Welcome to 2017's "Jupiter Ascending." Luc Besson has reportedly dreamt of adapting the beloved "Valerian" comic book since at least his "Fifth Element" days. It shows: the film arrives onscreen with enough dazzling spaceships, creatures, and planets to fill an entire Disney "Star Wars" trilogy. It's a shame that the massive production hinges on the cast-against-type Dane DeHaan, whose character seldom proves heroic.
A highly entertaining hot mess of a movie, stuffed full of visual treats and a surfeit of bonkers ideas - I predict a reappraisal and midnight screenings within a decade. Its real problem are the two leads, who I don't doubt are fine dramatic actors, but who possess neither the charisma or chemistry to carry this kind of roaring tentpole.
Rihanna was a revelation. She came to slay! Cara (btw, didn't know she also sings!) fit perfectly in the role with her modelling-robotic walk and her adorable awkwardness. Hawke made me laugh like never before. Even though the opening sequence is literally out of this world and meeting Mül mindblowing, it took me some time to be completely immersed in the beginning and then felt kinda lost towards the end.
[3D] One of the sweetest opening credit sequences I've seen in a while: a myriad of genders, professions, nationalities, races, ethnic groups and species hold & shake hands while 'Space Oddity' by David Bowie plays along as the space station is being extended (As of now the most moving homage to Bowie - a collaborative genius within the film and music art world). Cara: do caralho. Rihanna: an actress is born. ▽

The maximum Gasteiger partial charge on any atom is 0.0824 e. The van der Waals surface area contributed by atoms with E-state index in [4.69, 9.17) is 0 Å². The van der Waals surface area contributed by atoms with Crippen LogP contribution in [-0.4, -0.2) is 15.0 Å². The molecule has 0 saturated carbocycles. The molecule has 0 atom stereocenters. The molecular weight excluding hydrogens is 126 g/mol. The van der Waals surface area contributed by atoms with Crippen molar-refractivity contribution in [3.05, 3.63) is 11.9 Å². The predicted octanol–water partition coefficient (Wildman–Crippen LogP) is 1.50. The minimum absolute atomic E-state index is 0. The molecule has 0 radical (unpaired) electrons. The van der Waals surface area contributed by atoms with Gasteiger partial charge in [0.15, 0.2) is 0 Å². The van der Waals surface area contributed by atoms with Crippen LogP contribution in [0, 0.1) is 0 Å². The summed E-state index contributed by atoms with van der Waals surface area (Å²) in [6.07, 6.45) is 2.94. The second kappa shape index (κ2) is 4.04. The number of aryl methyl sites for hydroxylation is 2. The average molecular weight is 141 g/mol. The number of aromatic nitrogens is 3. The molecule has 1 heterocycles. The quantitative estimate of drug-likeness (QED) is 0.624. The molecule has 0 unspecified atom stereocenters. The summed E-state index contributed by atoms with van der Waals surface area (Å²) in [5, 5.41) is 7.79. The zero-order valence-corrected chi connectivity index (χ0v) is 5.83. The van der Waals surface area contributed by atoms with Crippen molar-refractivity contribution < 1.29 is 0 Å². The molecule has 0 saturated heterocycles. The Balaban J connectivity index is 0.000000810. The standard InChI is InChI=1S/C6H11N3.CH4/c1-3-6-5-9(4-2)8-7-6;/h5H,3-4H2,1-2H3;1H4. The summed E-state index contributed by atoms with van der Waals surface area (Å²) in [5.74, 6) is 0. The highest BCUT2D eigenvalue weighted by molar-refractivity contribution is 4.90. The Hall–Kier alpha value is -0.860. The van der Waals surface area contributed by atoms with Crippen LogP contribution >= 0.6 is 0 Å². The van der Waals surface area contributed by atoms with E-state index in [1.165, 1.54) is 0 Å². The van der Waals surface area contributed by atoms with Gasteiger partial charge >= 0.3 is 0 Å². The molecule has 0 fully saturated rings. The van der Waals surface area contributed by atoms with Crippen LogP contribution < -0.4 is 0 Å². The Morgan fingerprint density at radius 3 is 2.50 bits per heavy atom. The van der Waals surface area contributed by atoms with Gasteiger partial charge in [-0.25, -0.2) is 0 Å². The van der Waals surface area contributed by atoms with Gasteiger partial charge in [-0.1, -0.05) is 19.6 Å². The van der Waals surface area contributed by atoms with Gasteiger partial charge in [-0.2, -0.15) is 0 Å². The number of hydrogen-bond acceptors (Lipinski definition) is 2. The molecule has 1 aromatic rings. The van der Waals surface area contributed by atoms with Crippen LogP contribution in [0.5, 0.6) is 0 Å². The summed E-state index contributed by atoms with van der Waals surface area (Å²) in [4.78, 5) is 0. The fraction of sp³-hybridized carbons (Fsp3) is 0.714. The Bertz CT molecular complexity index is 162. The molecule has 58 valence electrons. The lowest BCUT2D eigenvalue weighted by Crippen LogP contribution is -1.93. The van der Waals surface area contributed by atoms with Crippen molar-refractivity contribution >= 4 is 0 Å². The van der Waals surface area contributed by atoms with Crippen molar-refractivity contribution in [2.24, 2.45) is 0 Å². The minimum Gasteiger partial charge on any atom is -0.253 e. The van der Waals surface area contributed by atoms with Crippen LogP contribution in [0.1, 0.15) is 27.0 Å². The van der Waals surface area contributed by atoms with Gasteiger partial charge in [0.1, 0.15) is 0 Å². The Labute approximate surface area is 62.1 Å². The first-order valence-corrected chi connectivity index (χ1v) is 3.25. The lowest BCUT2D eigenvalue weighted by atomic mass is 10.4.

THE FIRST 20 MINUTES: Joint-favorite film of the year (so far) alongside the first hour of OKJA.
THE REST 3.290 MINUTES: Joint-least favorite film of the year (so far) alongside the whole 5.700 minutes of GHOSTS IN THE SHELL.
Visually marvelous but over bloated adaptation of the comic series from director Besson. Besson is a visceral director who often puts the optical before performance and story in his films and that is certainly what this film suffers from. Episodic in nature the viewer is often left thinking 'now what' in the films ramshackle plotting. Neither Dehaan or Delevingne impress much here adding a certain blandness.
A breeze of fresh air in the rancid stench of the movie marketplace. The plot is convoluted but the themes mean well and are reflective of the imperialism of governments past and present. I'm mixed on Dane DeHaan as Valerian, he comes off as stilted at times but he grows in the role as the movie chugs along. Cara Delevingne is a delightful Laureline and the rest of the cast fares well. A charming movie all in all.
Despite boasting some of the most impressive and dazzling visuals of the decade, Valerian suffers from what I feared most. DeHaan and Delevingne are subpar actors, lacking chemistry and charisma throughout this bloated space opera, and the plot is so convoluted that, by the third act, you're just admiring how pretty everything is. Its averageness is almost heartbreaking given that David Bowie-scored opening scene.